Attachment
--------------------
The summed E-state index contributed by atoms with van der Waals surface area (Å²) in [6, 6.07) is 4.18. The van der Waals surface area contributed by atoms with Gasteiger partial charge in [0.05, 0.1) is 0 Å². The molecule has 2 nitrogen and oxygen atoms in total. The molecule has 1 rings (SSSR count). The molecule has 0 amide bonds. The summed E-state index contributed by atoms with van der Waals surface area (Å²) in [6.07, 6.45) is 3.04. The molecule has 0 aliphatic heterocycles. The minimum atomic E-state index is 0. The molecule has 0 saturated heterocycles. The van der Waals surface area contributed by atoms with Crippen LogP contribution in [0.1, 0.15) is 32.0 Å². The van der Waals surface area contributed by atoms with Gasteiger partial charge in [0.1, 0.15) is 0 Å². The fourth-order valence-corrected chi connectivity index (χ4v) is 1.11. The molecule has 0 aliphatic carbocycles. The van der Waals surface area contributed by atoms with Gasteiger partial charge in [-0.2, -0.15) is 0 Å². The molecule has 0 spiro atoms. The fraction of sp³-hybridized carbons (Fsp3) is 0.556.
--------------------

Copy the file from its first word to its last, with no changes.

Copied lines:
The summed E-state index contributed by atoms with van der Waals surface area (Å²) in [6, 6.07) is 4.18. The van der Waals surface area contributed by atoms with Gasteiger partial charge in [0.05, 0.1) is 0 Å². The molecule has 2 nitrogen and oxygen atoms in total. The molecule has 1 rings (SSSR count). The molecule has 0 amide bonds. The summed E-state index contributed by atoms with van der Waals surface area (Å²) in [6.07, 6.45) is 3.04. The molecule has 0 aliphatic heterocycles. The minimum atomic E-state index is 0. The molecule has 0 saturated heterocycles. The van der Waals surface area contributed by atoms with Crippen LogP contribution in [0.1, 0.15) is 32.0 Å². The van der Waals surface area contributed by atoms with Gasteiger partial charge in [0.1, 0.15) is 0 Å². The fourth-order valence-corrected chi connectivity index (χ4v) is 1.11. The molecule has 0 aliphatic carbocycles. The van der Waals surface area contributed by atoms with Gasteiger partial charge in [-0.2, -0.15) is 0 Å². The molecule has 0 spiro atoms. The fraction of sp³-hybridized carbons (Fsp3) is 0.556.